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There’s something specific to your situation that strikes me as particularly concerning, prefaced by two little words: “Don’t ask.” You say that your relationship “crosses all kinds of boundaries,” and the implication here is that you’ve perhaps blurred one too many lines with your good buddy in the corner office. There’s no way for me to know what that might mean, exactly, but in any event I encourage your to, uh, stop crossing those boundaries, whatever they might be. Being friends with your boss is complicated enough without fill-in-the-blank inappropriate behavior.

For now, let’s pretend your boss is simply a friend who gets weird when it’s time to approve your expenses. That in and of itself is concerning, and says just as much about your friendship as it does about his management skills. Think about it: theoretically wouldn’t you be more eager to pay out your friends fairly, and make sure they have what they need? And besides: A responsible, professional boss should care about keeping the books clean regardless of his or her relationship to employees. The fact that he’s not on that wavelength indicates that he’s taking advantage of the situation.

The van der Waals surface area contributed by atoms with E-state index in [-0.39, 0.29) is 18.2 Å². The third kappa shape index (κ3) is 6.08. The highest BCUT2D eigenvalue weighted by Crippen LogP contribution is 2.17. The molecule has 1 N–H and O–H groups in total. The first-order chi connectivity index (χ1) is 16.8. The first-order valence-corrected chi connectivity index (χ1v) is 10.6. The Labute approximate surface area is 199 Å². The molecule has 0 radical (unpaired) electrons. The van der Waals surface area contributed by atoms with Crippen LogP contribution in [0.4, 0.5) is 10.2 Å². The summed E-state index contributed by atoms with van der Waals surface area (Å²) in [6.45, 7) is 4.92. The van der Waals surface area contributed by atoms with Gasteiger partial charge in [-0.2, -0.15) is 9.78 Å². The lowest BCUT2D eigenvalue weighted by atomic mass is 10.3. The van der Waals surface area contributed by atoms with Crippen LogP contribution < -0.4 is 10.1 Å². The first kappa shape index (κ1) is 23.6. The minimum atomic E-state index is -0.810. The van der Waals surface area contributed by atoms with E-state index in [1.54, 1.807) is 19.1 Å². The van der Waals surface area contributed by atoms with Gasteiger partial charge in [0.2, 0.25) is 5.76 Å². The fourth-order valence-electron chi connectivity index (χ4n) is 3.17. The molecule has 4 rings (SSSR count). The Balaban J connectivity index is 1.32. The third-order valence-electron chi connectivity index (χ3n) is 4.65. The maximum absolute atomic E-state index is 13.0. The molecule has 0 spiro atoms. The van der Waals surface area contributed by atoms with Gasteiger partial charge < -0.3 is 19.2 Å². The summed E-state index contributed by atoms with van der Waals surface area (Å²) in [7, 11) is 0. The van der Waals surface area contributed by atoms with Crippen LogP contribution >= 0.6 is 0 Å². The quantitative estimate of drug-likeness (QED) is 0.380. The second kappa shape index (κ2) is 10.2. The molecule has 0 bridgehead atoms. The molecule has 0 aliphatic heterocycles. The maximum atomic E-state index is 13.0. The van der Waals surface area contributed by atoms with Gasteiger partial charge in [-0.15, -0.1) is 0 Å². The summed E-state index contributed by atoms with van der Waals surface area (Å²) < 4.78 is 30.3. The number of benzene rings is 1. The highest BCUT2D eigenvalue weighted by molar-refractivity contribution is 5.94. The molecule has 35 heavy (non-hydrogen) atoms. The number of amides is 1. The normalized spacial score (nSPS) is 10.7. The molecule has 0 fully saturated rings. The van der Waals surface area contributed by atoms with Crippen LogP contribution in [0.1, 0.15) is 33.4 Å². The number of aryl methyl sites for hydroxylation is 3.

So, what can you do? Julie Gurner, Psy.D., psychologist, executive coach, and host of Slate podcast The Relentless, gave some solid advice for how to approach the situation

“If he positions himself as a good friend (as you say), you can be direct with him in a fun yet assertive manner that doesn’t damage the dysfunctional rapport you seem to have built,” Dr. Gurner explains. “For example, saying something like, ‘Hey, I think I submitted my expenses a month ago, how about you help a sister out here. When can I expect to see those reimbursed?’ As casual as the approach I recommend is, it’s only because you asked to tow this line between boss and friendship, but let’s be clear: This is serious business.”